Goat Care for Healthy Kids

The key to a good kidding season lies in excellent care for your goats before they are even bred. Does getting proper nutrition, minerals, boosted and vaccinated for diseases of concern, and getting a well rounded diet are much more likely to have successful births, and breeding animals selected for strong genetics are more likely to be healthy from the start.

Proper care and nutrition cannot prevent every possible problem. When I first started raising goats I believed that as long as I offered them excellent care we were never have issues — that was naive. There are problems that happen for seemingly no reason, or no reason preventable by the farmer. But many issues can be prevented through good, proper care.



Before Breeding


Before a buck even visits your farm, you can already take steps to ensure a good kidding season the following year. Start with genetics. You might think of genetics as simply what determines coat patterns and eye color and milk production. But strong genes can also affect mothering instinct in does, and the overall health of kids when they arrive. Select does for your breeding program that come from good mothers. Select does without obvious physical flaws. And remove does from your breeding program who have consistent issues of not bonding with their kids or throwing kids with health issues. As best you can, select a buck for similar qualities.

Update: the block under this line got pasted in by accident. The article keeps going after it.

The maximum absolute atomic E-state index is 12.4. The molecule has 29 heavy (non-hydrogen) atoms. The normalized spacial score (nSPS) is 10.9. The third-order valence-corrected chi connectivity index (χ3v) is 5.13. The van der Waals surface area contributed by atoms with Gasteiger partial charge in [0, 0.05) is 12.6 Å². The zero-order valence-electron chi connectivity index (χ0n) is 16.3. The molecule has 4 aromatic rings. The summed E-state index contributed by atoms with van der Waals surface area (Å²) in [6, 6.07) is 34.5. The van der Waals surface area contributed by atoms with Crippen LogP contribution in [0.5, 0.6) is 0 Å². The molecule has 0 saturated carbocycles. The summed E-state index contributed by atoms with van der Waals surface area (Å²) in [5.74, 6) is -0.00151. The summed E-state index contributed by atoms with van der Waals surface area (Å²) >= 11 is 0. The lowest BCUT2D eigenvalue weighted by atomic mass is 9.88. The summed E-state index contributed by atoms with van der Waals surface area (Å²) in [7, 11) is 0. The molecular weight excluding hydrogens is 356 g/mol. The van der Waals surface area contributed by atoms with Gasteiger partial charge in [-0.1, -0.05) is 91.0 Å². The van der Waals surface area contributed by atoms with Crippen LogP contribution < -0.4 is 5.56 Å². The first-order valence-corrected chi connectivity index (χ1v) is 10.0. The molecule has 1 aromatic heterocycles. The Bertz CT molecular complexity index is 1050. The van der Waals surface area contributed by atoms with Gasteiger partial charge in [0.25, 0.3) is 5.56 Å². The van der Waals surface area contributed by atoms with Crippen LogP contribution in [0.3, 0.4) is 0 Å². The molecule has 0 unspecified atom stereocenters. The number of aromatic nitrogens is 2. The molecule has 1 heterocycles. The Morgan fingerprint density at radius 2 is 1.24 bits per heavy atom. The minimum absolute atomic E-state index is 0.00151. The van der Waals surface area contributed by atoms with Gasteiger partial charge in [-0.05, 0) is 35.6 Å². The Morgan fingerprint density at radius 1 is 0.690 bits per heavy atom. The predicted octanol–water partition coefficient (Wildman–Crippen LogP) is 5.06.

Basic goat are also helps you ensure that when you do breed your does, they are in peak health. Good quality hay is part of a goat’s daily diet throughout the year, and second cut hay offers them the most nutrition. During the summer months they will eat less hay if they have access to plenty of pasture. Larger pasture or pasture rotations gives them a diversity of diet, which offers them different kinds of nutrition and vitamins. Pasture rotations also help prevent parasites, as does regular checking for signs of worms. If you cannot offer large pasture or rotating pasture, consider bringing in brush and forage when possible so your goats are still getting more diversity than just hay.


Goats require loose minerals as part of their diet to stay balanced. You can get Manna Pro’s Goat Mineral (https://amzn.to/3NWPFBt) or Purina’s Goat Mineral (https://amzn.to/3zi33fb), both offer a pretty good balance. In addition, Sweet Lix Meat Maker is a mineral block that provides a good balance. Loose minerals should always be available for goats to nibble at as they need them. Some farmers also offer baking soda for goats which helps balance their rumen when on fresh grass. I offer it free choice in the summer time, but only if I’m concerned about a rich diet the rest of the year.


Sometimes goats need other minerals. We are always watching out for copper and zinc deficiency signs in our herd, and copper bolus or add Zinpro to their diet accordingly. Chat with your vet about mineral deficiencies in your area and what they recommend feeding, as well as signs to look out for when it comes to mineral deficiencies.